Support: August 29, 2002


The first air attacks on Afghanistan in October, 2001 were not possible without five U.S. Air force air-to-air refueling aircraft. Each of the five KC-10s can carry a maximum of 175 tons of fuel, and the five KC-10s flew eight sorties the night of October 7th, refueling navy carrier aircraft that dropped most of the bombs the first week. In 44 hours, those tankers performed 186 refueling. The navy F-18s have notoriously skimpy fuel capacity, something the aircraft has long been criticized for. The war in Afghanistan required navy warplanes to fly long distances not seen since World War II. Without the air force tankers, the carrier strikes would have been less than half of what they were, because the navy just doesn't have that many aerial tankers. Because most U.S. aerial tankers belong to the air force, the navy and special operations command aircraft that refuel in the air have to argue with mainline air force units that want first dibs on tankers. It's a constant struggle and a major headache for the Joint Chiefs of Staff and the Secretary of Defense. No solution is in sight.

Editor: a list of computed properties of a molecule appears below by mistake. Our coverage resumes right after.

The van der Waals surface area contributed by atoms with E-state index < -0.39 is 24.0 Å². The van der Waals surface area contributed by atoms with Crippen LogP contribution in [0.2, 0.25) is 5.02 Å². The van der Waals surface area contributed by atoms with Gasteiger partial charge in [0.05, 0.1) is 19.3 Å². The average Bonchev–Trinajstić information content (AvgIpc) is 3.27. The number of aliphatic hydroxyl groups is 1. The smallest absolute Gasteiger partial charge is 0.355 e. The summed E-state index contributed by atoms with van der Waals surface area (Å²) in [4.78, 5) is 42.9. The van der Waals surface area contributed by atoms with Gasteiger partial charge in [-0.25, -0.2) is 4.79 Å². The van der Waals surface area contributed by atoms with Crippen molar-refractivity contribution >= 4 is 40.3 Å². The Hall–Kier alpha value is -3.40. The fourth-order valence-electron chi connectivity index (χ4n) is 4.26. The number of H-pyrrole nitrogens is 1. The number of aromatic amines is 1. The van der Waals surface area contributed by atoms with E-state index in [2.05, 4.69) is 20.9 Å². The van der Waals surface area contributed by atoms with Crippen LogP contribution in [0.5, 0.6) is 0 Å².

Help Keep Us From Drying Up

We need your help! Our subscription base has slowly been dwindling.

Each month we count on your contributions. You can support us in the following ways:

  1. Make sure you spread the word about us. Two ways to do that are to like us on Facebook and follow us on Twitter.
  2. Subscribe to our daily newsletter. We’ll send the news to your email box, and you don’t have to come to the site unless you want to read columns or see photos.
  3. You can contribute to the health of StrategyPage.
Subscribe   Contribute   Close